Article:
After 12 years on the job, Republican Gene Herchelroth is stepping down as mayor of the York County town just across the Susquehanna from Columbia.

The Republican candidate in the historically Republican borough, Pastor Stephen David Rambler, might have walked into the job if it weren't for his criminal past, which could open the door for Democratic challenger Dawn Lindeman.

In 1996, Rambler, formerly of Mountville, pleaded guilty in a Harrisburg federal court to a felony count of extortion. Charged by the U.S. Postal Inspection Service, he was sentenced to 2 years of probation and a $550 fine for soliciting sexually explicit photos in an ad he placed in a swingers magazine and then attempting to extort $50 from those who responded by threatening to publicly expose their letters and photos.

A year earlier, Rambler, then 32, was accused by a 19-year-old man of sexually molesting him from the time he was 15 and living at Rambler's home. West Hempfield Township police later dropped the charges after the alleged victim withdrew his complaint, according to published reports because he feared testifying.

Speaking Monday in a telephone interview, Rambler, who is pastor of Heritage Assembly Church on the Rock on Wrightsville's South Second Street, defended his candidacy, saying he paid his debt to society and is a changed man who should be mayor, even if he doesn't have any municipal government experience.

"I'll tell you, I'm not perfect. I've made mistakes in the past during a different time in my life," Rambler said. "For the last 10 years, I've worked very hard to show folks I'm a man of integrity. I believe most of the town of Wrightsville has seen that."

Lindeman, a 16-year veteran of Wrightsville Borough Council, said she's shocked Rambler may run for office.

"He's a convicted felon, and he's an accused child molester," she said. "I'm appalled that he's even allowed to run for office in today's world."

Still, Lindeman isn't using Rambler's past to her advantage when canvassing Wrightsville's 2,200 residents for votes. In fact, she said she resisted temptation to tell voters about his past since the primary, when Rambler ran unopposed.

"I don't want to run a dirty campaign," said Lindeman, who manages the Don Wright Store. "I don't feel I need to do that. I just tell them what I've done. I think (Rambler's record) is pretty well-known anyway. The word is out."

Well, sort of. F. David Foulk moved from Lancaster to Wrightsville four months ago. He recalled seeing an article about Rambler's past, but didn't link the name to the election signs Rambler has posted around the tiny borough.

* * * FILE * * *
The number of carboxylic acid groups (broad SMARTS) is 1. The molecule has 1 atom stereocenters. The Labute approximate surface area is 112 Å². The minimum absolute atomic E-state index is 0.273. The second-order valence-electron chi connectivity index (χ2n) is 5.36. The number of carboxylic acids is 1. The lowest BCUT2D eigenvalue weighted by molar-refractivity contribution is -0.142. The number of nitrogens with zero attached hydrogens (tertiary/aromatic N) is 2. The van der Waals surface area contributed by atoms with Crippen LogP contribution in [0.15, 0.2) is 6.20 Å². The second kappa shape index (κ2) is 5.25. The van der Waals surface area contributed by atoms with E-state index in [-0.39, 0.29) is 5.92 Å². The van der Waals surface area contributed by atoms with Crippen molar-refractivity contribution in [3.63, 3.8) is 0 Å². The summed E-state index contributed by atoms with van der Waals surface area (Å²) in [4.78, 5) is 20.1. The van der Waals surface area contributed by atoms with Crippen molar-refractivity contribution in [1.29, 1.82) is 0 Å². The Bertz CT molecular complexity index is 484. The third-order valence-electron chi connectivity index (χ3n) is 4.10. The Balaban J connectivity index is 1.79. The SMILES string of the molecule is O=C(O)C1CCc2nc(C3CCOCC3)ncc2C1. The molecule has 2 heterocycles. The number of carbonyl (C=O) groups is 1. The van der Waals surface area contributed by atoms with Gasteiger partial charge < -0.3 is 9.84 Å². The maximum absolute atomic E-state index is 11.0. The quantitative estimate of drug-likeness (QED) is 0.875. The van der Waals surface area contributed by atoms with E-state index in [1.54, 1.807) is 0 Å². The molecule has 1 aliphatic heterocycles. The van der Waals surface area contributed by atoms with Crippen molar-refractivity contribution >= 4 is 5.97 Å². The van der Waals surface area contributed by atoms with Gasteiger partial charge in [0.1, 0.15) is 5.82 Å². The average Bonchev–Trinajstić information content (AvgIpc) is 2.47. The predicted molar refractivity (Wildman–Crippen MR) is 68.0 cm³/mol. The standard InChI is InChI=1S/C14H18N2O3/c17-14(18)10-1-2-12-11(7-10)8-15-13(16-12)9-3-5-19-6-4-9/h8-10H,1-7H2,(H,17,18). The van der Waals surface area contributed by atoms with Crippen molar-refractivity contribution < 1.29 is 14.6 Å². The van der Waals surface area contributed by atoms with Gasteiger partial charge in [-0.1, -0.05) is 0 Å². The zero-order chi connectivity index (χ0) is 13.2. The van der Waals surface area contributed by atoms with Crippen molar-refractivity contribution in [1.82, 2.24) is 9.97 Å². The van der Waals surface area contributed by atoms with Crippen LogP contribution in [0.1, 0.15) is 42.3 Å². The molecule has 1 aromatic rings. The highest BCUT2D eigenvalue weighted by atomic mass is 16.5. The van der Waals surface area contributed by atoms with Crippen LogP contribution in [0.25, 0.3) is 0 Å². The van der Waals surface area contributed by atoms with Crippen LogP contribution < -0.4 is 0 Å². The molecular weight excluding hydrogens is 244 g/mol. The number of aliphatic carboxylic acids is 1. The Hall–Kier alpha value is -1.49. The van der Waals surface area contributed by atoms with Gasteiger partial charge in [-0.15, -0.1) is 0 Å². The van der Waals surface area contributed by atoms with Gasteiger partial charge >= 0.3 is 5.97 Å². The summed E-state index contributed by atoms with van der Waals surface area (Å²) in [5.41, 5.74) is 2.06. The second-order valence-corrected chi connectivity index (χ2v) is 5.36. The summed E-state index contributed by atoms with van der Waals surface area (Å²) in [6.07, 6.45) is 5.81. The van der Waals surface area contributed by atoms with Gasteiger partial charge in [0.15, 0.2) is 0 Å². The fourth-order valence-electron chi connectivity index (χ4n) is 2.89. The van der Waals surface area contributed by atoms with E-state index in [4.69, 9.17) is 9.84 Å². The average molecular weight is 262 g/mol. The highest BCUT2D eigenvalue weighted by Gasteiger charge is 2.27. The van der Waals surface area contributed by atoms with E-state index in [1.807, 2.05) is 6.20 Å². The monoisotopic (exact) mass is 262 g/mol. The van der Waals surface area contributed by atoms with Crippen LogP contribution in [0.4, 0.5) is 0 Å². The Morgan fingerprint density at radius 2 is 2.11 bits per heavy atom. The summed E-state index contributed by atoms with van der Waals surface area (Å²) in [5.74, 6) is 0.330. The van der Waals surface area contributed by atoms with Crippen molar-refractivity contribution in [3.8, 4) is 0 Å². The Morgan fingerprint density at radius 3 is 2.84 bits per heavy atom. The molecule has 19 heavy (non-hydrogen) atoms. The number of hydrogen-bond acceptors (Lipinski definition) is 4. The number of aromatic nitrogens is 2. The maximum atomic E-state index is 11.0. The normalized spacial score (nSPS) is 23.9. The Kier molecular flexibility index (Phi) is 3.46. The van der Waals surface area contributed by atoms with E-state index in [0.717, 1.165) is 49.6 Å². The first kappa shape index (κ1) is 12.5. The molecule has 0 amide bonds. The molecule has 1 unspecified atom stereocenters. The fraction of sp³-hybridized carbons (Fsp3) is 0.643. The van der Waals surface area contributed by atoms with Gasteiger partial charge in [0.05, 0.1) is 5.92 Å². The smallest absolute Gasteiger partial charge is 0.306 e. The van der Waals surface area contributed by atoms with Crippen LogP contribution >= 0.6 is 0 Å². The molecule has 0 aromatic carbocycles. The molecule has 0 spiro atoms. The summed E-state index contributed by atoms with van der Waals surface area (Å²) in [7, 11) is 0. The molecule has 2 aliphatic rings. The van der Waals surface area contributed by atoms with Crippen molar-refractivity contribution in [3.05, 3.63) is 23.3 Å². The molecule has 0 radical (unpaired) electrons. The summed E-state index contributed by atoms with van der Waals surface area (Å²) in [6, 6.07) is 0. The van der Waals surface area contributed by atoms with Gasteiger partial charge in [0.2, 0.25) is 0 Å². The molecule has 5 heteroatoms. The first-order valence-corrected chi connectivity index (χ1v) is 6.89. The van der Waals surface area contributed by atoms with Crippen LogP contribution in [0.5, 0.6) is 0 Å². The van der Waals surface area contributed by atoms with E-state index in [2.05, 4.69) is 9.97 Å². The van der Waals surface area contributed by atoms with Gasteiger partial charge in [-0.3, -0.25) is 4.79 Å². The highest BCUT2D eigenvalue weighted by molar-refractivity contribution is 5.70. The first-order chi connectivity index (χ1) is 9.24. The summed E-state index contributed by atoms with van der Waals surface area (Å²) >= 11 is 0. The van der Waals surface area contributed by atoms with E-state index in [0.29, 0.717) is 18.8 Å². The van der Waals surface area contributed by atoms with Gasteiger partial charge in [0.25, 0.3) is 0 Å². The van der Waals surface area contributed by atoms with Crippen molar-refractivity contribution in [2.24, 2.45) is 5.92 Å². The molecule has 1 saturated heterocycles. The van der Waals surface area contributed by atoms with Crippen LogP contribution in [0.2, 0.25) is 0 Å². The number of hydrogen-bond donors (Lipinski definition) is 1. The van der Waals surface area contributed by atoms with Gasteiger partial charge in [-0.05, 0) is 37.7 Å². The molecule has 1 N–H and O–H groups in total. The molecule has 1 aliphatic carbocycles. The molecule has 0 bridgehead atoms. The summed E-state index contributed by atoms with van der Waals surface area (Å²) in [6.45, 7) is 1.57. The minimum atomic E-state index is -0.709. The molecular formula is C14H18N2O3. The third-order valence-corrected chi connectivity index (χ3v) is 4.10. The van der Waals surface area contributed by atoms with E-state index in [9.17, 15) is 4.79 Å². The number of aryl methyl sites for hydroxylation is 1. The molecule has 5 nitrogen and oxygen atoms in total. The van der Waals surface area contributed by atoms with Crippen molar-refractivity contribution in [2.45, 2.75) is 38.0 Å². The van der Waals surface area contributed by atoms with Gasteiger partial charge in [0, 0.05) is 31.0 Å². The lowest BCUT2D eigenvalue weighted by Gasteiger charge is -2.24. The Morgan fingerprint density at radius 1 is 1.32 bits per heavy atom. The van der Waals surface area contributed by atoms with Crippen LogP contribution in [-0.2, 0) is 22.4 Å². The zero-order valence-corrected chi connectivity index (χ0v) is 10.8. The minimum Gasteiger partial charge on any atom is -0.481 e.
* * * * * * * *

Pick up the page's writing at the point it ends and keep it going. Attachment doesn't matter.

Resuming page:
"I was unaware of any controversy," Foulk said. "No one has come door-to-door, I haven't received any circulars and I haven't seen any (other) articles about it. But there is no way I would vote for a convicted felon for public office."

Meanwhile, lifelong Republican Herchelroth said he's endorsing Lindeman, but he claims it has nothing to do with Rambler's rap sheet.

"It's because I've had an excellent working relationship with Dawn for the 12 years I've been mayor," Herchelroth said. "I think she would do good for the people of Wrightsville. I will not say anything negative about Mr. Rambler at all."

Lindeman's platform includes encouraging restoration of historical structures that would bring more people to Wrightsville. She also wants to adopt the state's maintenance code so properties would have to be better maintained.

Rambler said he's supporting enforcing housing ordinances already on the books rather than adopting the "far-reaching" state code. He also wants to bring back the borough's spring cleanup and hold town meetings to encourage more communication among residents.

In the end, issues might not decide the race. York County District Attorney H. Stanley Rebert told the York Daily Record that Rambler's past could disqualify him from taking office, even if he is elected.

"My gut reaction is he would be disqualified from holding office," Rebert said in May. "Somebody would have to file a complaint with John Scott, the director of elections. The district attorney's office would investigate it."

Article II Section 7 of the Pennsylvania Constitution reads, "No person hereafter convicted of embezzlement of public moneys, bribery, perjury or other infamous crime, shall be eligible to the General Assembly, or capable of holding any office of trust or profit in this Commonwealth."

Scott would not comment on the mayoral election Thursday, forwarding questions to Rebert, who was unavailable for comment.

Wrightsville Borough Judge of Elections Darvin Shelly also wouldn't comment on the race, other than to say, "It's interesting."

For Rambler's part, he said he sought legal counsel who said his felony conviction would not bar him from holding office.

Lindeman said there has been quiet talk among council members about filing a complaint with the county's election board as Rebert suggested.

On the other hand, Lindeman said there's also been rumors some Republicans are endorsing Rambler with intention of replacing him with their choice of candidates after he is barred from taking office.

Scott said unexpired mayoral vacancies in state boroughs are filled by a borough council appointment.

The borough is less than a square mile in size and reportedly was George Washington's first pick for the nation's capital.

In January, a 32-year-old borough councilman and deputy chief of Wrightsville Fire Company, Fred C. Smeltzer Jr., resigned both positions after pleading no contest to charges he raped a 15-year-old girl. Smeltzer was sentenced to 6 months in prison and 6 months house arrest.

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